Tim Duncan is a model for any young basketball player wanting to emulate an NBA player. He is the consummate pro, although he has a minor flaw of complaining too much with officials. But it does not even amount to a visible dent in Duncan’s armor. His footwork and ability to create any shot off the post is so far ahead of most players that it is not even comparable. Add his unselfishness and you have a coach’s dream. I rate Duncan and Karl Malone as the greatest power forwards ever and Duncan gets the edge because of four championships to Malone’s zero.
Bruce Bowen is the most important player on the Spurs regardless of the Big Three. He guarded Carmelo Anthony, Allen Iverson, Steve Nash, Shawn Marion, Deron Williams and LeBron James during the playoffs and still found time to concentrate and knock down open jump shots consistently. Bowen gets a lot of attention for his defensive tactics, but he is one the classiest players in the league and is well respected off and on the court. The Spurs would have been beaten if they did not have Bruce Bowen before they got to Cleveland.
LeBron James is without a doubt the future of the NBA, but only if he continues to work at the feverish pace his predecessors did. Michael Jordan, Magic Johnson, Larry Bird and now Kobe Bryant had and have a tremendous desire to be the best. James can be them and more with continued hard work. I have never seen a player with his size and speed ever in an NBA uniform. He can become virtually unguardable, but as I have said during these playoffs, James has to work on his mid-range game. He has serious mechanical issues that can be corrected, but only if he is committed to getting it done. The memory of shooting 10 for 30 in Game 4 and not making a mid-range shot until after 60 attempts in the series is reason enough for James to seek help and change his bad habits. When he learns to shoot the ball, watch out NBA!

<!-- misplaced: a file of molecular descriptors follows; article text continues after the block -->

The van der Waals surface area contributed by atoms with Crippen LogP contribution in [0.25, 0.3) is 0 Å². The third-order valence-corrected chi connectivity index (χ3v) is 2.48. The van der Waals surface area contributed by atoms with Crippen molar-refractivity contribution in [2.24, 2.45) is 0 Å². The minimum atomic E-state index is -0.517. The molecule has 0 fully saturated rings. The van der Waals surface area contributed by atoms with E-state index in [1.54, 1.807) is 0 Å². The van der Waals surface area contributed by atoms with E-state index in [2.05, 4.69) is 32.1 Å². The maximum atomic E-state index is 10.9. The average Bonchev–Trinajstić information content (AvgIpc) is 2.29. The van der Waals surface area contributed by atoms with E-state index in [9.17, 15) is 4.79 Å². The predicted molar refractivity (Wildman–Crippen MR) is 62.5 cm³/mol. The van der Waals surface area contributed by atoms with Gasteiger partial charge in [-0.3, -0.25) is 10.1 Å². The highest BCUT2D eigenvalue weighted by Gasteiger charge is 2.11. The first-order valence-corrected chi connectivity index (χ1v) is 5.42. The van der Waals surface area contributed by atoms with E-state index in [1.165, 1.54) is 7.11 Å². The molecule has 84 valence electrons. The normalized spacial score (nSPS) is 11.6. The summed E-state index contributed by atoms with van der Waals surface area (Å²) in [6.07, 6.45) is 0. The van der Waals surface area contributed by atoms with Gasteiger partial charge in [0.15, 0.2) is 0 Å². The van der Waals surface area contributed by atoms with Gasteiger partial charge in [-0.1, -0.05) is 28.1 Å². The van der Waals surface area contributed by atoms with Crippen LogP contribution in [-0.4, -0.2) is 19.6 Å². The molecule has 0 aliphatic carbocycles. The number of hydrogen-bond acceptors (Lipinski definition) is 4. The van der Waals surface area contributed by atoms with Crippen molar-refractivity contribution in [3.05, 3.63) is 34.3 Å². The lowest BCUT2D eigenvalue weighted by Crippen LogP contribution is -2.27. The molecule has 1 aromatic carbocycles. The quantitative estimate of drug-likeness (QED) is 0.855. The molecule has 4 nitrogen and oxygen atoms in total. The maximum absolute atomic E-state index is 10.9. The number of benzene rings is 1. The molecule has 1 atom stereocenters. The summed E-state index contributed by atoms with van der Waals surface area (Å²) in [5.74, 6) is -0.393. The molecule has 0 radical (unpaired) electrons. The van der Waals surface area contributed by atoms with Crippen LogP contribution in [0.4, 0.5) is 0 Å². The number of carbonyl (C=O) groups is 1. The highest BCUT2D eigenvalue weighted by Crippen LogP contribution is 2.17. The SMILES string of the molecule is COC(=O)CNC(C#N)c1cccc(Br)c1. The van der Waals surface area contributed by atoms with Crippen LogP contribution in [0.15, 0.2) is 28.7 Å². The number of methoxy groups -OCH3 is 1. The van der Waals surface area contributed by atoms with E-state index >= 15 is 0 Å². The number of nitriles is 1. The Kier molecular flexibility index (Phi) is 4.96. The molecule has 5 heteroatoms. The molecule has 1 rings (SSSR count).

Zydrunas Ilgauskas looked very old in this series. His ability to jump is gone and foot problems over the years obviously are the culprit, but Z did not have enough fight for me – especially when he guarded Duncan. He had one good game with 18 rebounds, but his shooting went south and that’s something the Cavaliers needed in this series.
Larry Hughes was hurt most of the series, but he struggled this year even before the injury. I wrote when they signed Hughes that it was a mistake because Hughes needs the ball and that will not happen with LeBron. They will try and shop Hughes this offseason, but foot problems and contract will not allow Cleveland to get rid of him.
Look for the San Antonio Spurs to go after Grant Hill and a backup point guard to bring more versatility to their team. They are the oldest team in the league and it will surely start to show next year. Robert Horry wants to come back and I surmise they will allow him to, but only out of respect because Horry was not a factor during this championship run other than starting the confrontation against the Suns that led to Amare Stoudemire and Boris Diaw being suspended. The Spurs realize it will be extremely hard next year with Dallas, Phoenix, Houston, Utah, Golden State and Denver around, but they are the champs and everyone wants what they have consistently gotten over the last nine years.
Cleveland should have one mandate and one only. Go find shooters. Heck, I honestly thought about flying to Cleveland and hanging around the locker room after the first three games. James will become a magnet for shooters now that he has shown an ability to carry a team to the Finals. The Cavaliers have all the other ingredients except that ability to make open shots. I think Daniel Gibson and Sasha Pavlovic will continue to grow, but the Cavaliers should not invest all their stock in those players just yet. I look for Cleveland to win 50-plus games and make another run next year and James hopefully will have at least improved that mid-range jumper, thus becoming the most unguardable player in the league.